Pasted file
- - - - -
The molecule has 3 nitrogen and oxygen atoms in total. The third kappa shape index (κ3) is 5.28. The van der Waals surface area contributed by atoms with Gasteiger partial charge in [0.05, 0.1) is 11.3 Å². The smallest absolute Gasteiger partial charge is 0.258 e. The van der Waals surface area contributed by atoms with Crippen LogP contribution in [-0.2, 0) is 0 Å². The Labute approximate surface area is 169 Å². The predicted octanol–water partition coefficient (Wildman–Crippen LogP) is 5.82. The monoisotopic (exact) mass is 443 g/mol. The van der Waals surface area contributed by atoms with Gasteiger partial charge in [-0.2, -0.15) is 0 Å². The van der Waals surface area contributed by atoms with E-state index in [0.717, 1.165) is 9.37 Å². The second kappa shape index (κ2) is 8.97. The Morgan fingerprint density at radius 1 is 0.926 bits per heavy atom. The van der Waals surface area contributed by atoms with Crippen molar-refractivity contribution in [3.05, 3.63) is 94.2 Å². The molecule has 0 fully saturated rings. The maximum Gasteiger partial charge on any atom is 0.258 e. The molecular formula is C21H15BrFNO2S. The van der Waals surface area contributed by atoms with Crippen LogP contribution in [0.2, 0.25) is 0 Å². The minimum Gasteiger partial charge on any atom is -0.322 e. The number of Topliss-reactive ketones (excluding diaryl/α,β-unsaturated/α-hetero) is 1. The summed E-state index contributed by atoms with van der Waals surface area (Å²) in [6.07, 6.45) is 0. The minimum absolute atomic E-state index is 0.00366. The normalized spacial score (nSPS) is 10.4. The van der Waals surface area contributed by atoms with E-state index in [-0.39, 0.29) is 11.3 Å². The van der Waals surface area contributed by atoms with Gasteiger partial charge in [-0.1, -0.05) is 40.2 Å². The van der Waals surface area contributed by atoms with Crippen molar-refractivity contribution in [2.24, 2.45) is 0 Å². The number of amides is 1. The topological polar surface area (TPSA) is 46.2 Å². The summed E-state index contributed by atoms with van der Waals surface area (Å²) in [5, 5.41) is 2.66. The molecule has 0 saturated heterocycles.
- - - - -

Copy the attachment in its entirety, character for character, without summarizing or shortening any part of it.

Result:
The molecule has 3 nitrogen and oxygen atoms in total. The third kappa shape index (κ3) is 5.28. The van der Waals surface area contributed by atoms with Gasteiger partial charge in [0.05, 0.1) is 11.3 Å². The smallest absolute Gasteiger partial charge is 0.258 e. The van der Waals surface area contributed by atoms with Crippen LogP contribution in [-0.2, 0) is 0 Å². The Labute approximate surface area is 169 Å². The predicted octanol–water partition coefficient (Wildman–Crippen LogP) is 5.82. The monoisotopic (exact) mass is 443 g/mol. The van der Waals surface area contributed by atoms with Gasteiger partial charge in [-0.2, -0.15) is 0 Å². The van der Waals surface area contributed by atoms with E-state index in [0.717, 1.165) is 9.37 Å². The second kappa shape index (κ2) is 8.97. The Morgan fingerprint density at radius 1 is 0.926 bits per heavy atom. The van der Waals surface area contributed by atoms with Crippen molar-refractivity contribution in [3.05, 3.63) is 94.2 Å². The molecule has 0 fully saturated rings. The maximum Gasteiger partial charge on any atom is 0.258 e. The molecular formula is C21H15BrFNO2S. The van der Waals surface area contributed by atoms with Crippen LogP contribution in [0.2, 0.25) is 0 Å². The minimum Gasteiger partial charge on any atom is -0.322 e. The number of Topliss-reactive ketones (excluding diaryl/α,β-unsaturated/α-hetero) is 1. The summed E-state index contributed by atoms with van der Waals surface area (Å²) in [6.07, 6.45) is 0. The minimum absolute atomic E-state index is 0.00366. The normalized spacial score (nSPS) is 10.4. The van der Waals surface area contributed by atoms with E-state index in [-0.39, 0.29) is 11.3 Å². The van der Waals surface area contributed by atoms with Gasteiger partial charge in [-0.1, -0.05) is 40.2 Å². The van der Waals surface area contributed by atoms with Crippen molar-refractivity contribution in [2.24, 2.45) is 0 Å². The number of amides is 1. The topological polar surface area (TPSA) is 46.2 Å². The summed E-state index contributed by atoms with van der Waals surface area (Å²) in [5, 5.41) is 2.66. The molecule has 0 saturated heterocycles.